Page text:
Update: A way more awesome update with more techniques: Click me!
Warning: This is hackier and more dirty than anything I have published in recent years, and only works in WebKit. Use with extreme caution.

I’m lazy, show me the end result first!

CSS Animations are great – they are a lot less pain for the normal web developer, are rendered more smoothly as the browser can control the framerate, and even become hardware accelerated. You can animate almost everything with it and be happy. Unfortunately, 90% of animations a classical 2D game engine requires cannot be implemented via CSS Animations: yes, I’m talking about the good old sprite animations.

Sprite animations require a big spritesheet that includes all frames (I use big png’s), and for the render, only the size of a frame is shown, while the animation is done by shifting the masked image. In web development, the easiest way to implement sprite animations is by utilizing a <div> with the spritesheet set as background-image, and then shifting its background-position via JavaScript. So since background-position really is just a CSS property, CSS Animations shouldn’t be an issue, no? You bet.

CSS animations are implemented around the concept of keyframing. You define a key rule, name it, and then define keyframe rules in percentages. Within these rules, almost every CSS property is allowed (no gradients, unfortunately!). As second step, the named keyframe animation is used like a variable and placed upon another css rule, using the -webkit-animation syntax. It is important what happens now: if you create two keyframe rules at 0% and 100%, changing the background-position-x from 0px to -100px, it will create frames inbetween for a smooth transition. This is usually very nice, but it destroys the idea of sprite animating: sprite frames need to be switched from one to another instantly, not scrolled!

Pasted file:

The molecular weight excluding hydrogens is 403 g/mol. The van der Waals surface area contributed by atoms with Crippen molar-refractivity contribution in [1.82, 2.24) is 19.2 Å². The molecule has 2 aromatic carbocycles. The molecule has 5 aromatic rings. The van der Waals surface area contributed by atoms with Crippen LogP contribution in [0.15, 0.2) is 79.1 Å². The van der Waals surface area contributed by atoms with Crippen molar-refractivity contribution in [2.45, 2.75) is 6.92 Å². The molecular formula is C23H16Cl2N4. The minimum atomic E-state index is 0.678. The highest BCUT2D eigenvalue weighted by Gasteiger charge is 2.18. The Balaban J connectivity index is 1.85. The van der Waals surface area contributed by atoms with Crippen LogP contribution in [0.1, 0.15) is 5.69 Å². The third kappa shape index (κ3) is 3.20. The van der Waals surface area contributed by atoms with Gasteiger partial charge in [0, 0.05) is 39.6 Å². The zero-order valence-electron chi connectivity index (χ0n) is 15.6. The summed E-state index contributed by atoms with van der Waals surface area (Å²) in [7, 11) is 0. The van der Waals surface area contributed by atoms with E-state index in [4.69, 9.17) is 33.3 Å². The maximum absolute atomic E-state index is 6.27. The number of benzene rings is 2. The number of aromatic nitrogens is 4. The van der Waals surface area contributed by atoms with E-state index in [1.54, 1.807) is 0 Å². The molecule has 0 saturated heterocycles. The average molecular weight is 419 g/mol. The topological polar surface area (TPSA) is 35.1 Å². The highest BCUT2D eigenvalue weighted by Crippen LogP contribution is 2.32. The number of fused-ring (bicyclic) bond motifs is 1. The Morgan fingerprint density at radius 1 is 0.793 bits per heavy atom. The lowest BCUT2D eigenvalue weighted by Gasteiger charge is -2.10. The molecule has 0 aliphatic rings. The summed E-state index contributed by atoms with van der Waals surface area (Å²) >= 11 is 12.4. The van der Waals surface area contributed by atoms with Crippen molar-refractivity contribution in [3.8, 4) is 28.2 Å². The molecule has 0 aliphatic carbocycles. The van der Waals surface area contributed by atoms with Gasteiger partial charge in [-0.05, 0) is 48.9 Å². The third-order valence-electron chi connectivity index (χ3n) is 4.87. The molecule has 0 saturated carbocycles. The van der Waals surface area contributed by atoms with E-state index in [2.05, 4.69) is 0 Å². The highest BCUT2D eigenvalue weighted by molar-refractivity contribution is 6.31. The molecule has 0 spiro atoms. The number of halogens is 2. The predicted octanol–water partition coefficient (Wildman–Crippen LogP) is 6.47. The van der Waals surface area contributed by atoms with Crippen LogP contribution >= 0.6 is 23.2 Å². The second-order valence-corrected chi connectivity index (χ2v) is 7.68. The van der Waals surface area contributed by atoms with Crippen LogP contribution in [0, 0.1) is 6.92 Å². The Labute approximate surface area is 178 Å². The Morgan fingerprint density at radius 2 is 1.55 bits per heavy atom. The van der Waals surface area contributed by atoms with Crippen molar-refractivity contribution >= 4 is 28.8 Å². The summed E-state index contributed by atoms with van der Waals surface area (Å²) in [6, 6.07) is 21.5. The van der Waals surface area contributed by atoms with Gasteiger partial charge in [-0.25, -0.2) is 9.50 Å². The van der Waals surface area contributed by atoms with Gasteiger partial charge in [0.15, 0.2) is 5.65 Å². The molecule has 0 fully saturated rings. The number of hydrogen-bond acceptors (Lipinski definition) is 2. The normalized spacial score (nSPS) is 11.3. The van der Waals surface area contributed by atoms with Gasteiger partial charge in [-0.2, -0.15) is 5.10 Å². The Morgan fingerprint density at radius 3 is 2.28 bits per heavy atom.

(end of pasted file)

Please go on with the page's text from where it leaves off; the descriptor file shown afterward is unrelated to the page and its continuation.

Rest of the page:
Frustrated as I was, I gave up and let it go for now, implementing it in JavaScript instead. Today though, I revisited CSS Animations with new knowledge and new motivation, and yes, finally found out how to do it. Let me show you how.

The markup

This is the easiest part. Just a div with a class.

<div class='animated-sprite'></div>

The basic CSS rule

We now continue with the CSS, starting to style it as if we would animate it normally via JavaScript.

div.animated-sprite {
	width: 86px;
	height: 90px;
	background-image: url(animated-sprite.png);
}